Tuesday, May 22, 2007

Al-Nakba Delaware

How did the race go? That's an interesting question to me the last couple days. I'm not really sure how to answer it. I guess there are several answers. The first part of the race went well. Stroh of Arabia and I settled into a 7:35-7:40 pace up through about the halfway point. I felt alright, good enough to continue the 7:35s until about mile 18. Here I felt my lack of training. I knew it would be tough backstretch. But I was still running OK, well enough that I was about a half mile or so ahead of Stroh. My pace slowed some after mile 20. It got up to 8:04 at mile 23, when I began to feel awful. Here's the hard part: Running long distances is about ignoring those moments when you feel awful. That's kinda part of the deal. The problem is when you ignore real warning signs of physical problem. Those set in, conveniently enough, around mile 25. I basically don't have much recollection beyond then, remembering doing my mental calculations that it was just a mile to go. But I was weaving and feeling disoriented. The end came about 20 yards before the finish, when I went down in a heap. Dehydration was the culprit. Four bags of fluid later, I was fine.

The questions:
1) What did I do wrong? My training wasn't adequate, at least for the pace I ran. I should have run much more conservatively. Obviously, drinking more would have helped, though I have a bone to pick with the Delaware Marathon about how the fluid stations were set up.
2) Did I finish? Um, sorta. I crossed the finish line, dragged by some helpful, strong and obviously not grossed out by a sweaty limp guy paramedics. But I don't know where my chip went while they treated me. According to the official results, I didn't even run it.
3) Do I need a new hobby? Here, I think the answer is clearly no. I pushed too hard on Sunday and felt the consequences. I'm not going to start to do Gallowalking or anything, but I'll train harder and pay more attention to my hydration.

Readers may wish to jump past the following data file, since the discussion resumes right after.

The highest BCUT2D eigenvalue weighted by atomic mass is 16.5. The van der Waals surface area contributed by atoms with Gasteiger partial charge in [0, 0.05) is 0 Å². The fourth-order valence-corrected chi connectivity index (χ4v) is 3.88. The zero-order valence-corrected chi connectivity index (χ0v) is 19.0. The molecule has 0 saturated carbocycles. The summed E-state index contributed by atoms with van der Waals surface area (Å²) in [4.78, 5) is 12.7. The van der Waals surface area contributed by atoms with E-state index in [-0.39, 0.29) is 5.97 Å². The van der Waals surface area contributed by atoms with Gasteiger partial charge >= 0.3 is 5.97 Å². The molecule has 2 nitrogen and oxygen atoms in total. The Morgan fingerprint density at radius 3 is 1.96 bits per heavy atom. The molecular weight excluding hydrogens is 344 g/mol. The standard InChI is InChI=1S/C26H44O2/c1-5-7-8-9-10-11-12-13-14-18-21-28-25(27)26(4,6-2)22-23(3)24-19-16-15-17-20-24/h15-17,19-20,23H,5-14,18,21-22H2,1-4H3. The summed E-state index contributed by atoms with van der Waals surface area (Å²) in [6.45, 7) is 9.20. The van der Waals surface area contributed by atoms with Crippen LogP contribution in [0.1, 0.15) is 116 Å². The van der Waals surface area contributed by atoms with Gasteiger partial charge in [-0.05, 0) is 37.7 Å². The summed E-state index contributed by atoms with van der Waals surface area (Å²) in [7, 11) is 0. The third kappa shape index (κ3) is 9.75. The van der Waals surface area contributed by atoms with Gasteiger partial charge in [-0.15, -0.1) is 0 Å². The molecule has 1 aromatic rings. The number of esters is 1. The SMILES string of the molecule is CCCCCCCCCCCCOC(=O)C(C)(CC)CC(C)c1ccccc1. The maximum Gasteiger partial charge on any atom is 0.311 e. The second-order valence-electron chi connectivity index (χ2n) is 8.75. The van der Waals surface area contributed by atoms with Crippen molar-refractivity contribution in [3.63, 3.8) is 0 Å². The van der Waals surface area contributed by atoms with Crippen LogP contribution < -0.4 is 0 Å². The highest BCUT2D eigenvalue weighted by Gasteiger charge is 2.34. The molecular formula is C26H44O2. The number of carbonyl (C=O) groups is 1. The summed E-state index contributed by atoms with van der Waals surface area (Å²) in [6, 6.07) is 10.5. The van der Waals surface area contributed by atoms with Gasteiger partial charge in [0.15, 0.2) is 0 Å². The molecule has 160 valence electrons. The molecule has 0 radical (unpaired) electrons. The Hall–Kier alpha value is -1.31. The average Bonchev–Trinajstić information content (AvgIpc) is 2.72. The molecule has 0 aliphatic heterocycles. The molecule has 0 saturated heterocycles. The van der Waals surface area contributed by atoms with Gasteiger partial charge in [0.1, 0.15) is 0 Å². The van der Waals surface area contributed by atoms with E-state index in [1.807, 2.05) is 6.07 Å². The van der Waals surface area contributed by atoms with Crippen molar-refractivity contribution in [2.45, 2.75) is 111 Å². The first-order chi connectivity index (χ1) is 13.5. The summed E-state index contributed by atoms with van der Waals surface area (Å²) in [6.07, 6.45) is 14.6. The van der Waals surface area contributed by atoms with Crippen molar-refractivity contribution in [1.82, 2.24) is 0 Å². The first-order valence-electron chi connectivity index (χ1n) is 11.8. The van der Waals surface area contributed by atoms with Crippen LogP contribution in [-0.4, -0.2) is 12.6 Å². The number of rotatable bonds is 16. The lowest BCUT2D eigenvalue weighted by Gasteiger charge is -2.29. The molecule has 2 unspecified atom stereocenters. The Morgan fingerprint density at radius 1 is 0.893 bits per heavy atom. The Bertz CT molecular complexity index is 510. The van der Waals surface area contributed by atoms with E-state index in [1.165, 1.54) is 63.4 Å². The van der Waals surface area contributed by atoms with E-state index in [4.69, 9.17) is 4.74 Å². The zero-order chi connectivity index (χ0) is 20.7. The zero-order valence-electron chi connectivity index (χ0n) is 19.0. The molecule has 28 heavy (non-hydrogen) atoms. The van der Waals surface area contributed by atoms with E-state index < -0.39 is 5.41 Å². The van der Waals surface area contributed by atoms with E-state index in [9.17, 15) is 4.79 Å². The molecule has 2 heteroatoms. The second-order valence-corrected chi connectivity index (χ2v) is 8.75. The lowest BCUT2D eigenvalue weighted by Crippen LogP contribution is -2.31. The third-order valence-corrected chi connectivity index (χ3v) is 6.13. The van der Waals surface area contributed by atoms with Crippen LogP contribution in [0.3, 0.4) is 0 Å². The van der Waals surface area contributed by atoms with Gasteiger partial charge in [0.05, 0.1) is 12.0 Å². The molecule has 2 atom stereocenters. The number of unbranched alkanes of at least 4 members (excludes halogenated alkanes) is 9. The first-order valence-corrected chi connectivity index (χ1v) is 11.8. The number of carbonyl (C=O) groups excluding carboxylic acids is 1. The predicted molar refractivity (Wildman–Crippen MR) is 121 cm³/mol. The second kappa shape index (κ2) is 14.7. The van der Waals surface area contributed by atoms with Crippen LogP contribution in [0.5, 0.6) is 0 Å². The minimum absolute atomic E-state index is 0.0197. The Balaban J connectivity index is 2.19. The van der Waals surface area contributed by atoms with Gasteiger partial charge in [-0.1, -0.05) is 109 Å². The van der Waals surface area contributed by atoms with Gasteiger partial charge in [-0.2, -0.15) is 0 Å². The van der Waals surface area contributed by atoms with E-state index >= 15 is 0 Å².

Distance running is hard. It's even humbling sometimes. Getting whisked to a hospital for evaluation was certainly not how I expected my race to end, but it did. I'm already eager for the next time.


JPS said...

talk about facing the internal pigdog...amidst all that chaos, I find it disturbing that your timing chip/placing is gone. You should get a time bonus or something for fighting through the last 20m.

Brian Morrissey said...

I'll deal next w whether the pigdog won. I'm willing to give him this one, although the ultimate crack would be abandoning the race, pulling a Paula Radcliffe during the Olympics and sitting on the curb crying. I don't think I did that. Tough to say, I was pretty delerious, though not as delerious as the guy who I was told ran into a tree.

Anonymous said...

Well, don't I feel like a lousy "in-law". I was thinking on your last pass by that you were not looking too great, but at that point you weren't weaving and bobbing, yet. And, I thought maybe you were just not a "vocal" participant. Sadly, I had to be some where and did not make it to the finish line to celebrate with my friends or in this case..claim you. I suppose Joe will give me crap for this one.

Brian Morrissey said...

No worries. The race photo I hope they got at the finish of my limp body dragged across the finish line will grace my Christmas cards. One Q: I was looking fine the other loops, right?

Anonymous said...

Or you could have said you decided to keep your chip in your pocket and it went flying out when you reached in to get something. In the middle of a pack, you just couldn't stop to retrieve it. Then you could have shared a few beers with the Pigdog at a local tavern before meeting up with your friends and telling them you finished the race.

Heard this one before.